The Case For Permanent Insurance
Term life insurance is like coverage to protect your car or pay medical bills. As long as you keep paying the premiums, you’re covered. With term life insurance, if you die while the policy’s in force, your beneficiaries will receive a specified payment. But there’s another kind of life insurance that may be preferable in some situations. Permanent insurance, also known cash value insurance, also requires premium payments. However, part of each payment builds the value of the policy, which remains in force throughout your life.
Although term insurance is generally less expensive than permanent insurance at first, if you keep renewing a term policy at progressively higher rates, it could eventually cost more than a permanent policy. If your need for life insurance will end—when the house is paid off, say, or when the kids are grown or your spouse has sufficient wealth to do without the income you provide—term insurance may be the way to go. However, if there will be a need for cash whenever you die—to create needed liquidity, help fund a succession plan at your business, or for another purpose—a permanent life policy may be preferable.
The extra expense of whole life insurance stems from your investment in the contract. Though much of each premium covers insurance costs, the rest goes into a kind of savings account. You own that account, which ultimately increases the value of your policy.
Permanent insurance comes in a variety of forms, with some enabling you to adjust premiums based on policy earnings, borrow against the policy, or pay off premiums in a lump sum or over a fixed period of time. And if you decide you no longer need a permanent policy, you can surrender it for its cash value.
Here are two situations in which permanent insurance may play a crucial role.
Estate planning. Creating liquidity at death is a tried-and-true use for life insurance, and with a permanent policy, you know it will be there when it’s needed. It can be employed for any of the following.
- To fund a “special needs” trust for a disabled or incapacitated child or relative who requires life-long care
- To provide cash for a surviving spouse if other assets—a home, business, or other property—don’t produce income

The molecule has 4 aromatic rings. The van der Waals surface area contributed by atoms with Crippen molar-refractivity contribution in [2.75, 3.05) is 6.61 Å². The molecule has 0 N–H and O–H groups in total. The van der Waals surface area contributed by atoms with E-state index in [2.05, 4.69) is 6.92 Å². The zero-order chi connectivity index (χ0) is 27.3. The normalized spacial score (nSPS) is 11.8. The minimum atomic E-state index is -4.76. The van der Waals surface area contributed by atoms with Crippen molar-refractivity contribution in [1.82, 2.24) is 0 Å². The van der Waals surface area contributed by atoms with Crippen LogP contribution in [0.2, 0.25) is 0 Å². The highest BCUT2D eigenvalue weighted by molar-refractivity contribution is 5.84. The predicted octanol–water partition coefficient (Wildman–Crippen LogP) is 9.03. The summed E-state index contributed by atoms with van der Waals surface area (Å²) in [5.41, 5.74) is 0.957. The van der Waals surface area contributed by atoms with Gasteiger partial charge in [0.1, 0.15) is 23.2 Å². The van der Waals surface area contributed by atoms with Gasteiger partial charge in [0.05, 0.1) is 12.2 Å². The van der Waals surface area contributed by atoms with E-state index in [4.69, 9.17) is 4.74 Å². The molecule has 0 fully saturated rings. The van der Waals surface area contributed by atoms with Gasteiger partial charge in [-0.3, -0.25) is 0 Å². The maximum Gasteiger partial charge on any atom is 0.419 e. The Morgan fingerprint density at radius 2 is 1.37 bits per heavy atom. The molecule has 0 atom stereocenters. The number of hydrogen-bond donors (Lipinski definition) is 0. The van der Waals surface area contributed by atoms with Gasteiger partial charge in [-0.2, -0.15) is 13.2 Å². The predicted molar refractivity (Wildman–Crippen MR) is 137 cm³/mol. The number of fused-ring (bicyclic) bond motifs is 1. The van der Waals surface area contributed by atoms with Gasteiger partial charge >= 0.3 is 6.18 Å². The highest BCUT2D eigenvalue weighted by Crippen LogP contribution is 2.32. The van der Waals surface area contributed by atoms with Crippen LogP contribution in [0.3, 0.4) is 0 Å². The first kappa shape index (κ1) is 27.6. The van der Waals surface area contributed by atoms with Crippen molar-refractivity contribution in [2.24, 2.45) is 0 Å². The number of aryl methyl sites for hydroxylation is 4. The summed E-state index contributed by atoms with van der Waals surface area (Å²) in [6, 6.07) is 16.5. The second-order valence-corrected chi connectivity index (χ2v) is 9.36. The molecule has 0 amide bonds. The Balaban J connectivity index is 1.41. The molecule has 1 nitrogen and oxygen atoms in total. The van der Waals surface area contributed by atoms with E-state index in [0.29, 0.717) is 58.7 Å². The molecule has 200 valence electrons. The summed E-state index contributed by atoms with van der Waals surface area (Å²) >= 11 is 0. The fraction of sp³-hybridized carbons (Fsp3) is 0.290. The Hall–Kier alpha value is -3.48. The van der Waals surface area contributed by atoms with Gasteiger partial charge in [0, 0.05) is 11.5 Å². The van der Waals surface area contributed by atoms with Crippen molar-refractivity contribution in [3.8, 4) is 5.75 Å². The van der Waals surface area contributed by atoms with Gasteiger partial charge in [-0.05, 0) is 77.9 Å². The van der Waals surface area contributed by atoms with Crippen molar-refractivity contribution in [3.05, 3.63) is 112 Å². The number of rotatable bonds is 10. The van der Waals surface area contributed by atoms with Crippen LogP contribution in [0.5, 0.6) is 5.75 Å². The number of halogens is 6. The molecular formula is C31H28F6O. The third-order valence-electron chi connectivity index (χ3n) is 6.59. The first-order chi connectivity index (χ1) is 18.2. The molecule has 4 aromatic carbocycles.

- To fund an irrevocable life insurance trust (ILIT). Though a life insurance death benefit isn’t taxed as income, it will be included in your taxable estate. A properly executed ILIT can pass along insurance proceeds to heirs without estate taxes.
- To generate cash to pay estate taxes
Business buyouts. For business owners, permanent insurance can provide reliable liquid assets to buy out a deceased owner. For example, your company could purchase a life policy on each owner. Then, if you die first, the death benefit paid to the business could be transferred to your heirs in exchange for your interest in the company.
Choosing a life insurance policy that protects your family and suits your financial situation can be tricky. Please give us a call if you’d like us to review your current coverage and see whether changes are needed.
© 2017. All Rights Reserved.
- What Should You Spend First During Retirement?
- Know The Tax Rules On Charitable Gift Deductions
- Retirement Planning Does Not Stop When You Retire
- Out Of Work? How You Can Survive And Even Thrive
- Funding College Savings Plans For A Grandchild
- One Way To Reduce The Tax On Real Estate Gains
- A Little Bond Logic Yields Insights
- Managing Mandatory IRA Distributions
- Five Retirement Tips For Every Business Owner
- How To Avoid Becoming A Victim Of Identity Theft
- Low Rates Give Estate Planning A Boost
- Annuities Provide Stability, But You Pay A Price For It
- Does Your 529 College Savings Plan Match Up?
- Now's A Time To Recall Financial Planning Basics
- Tax Pros And Cons Of Municipal Bonds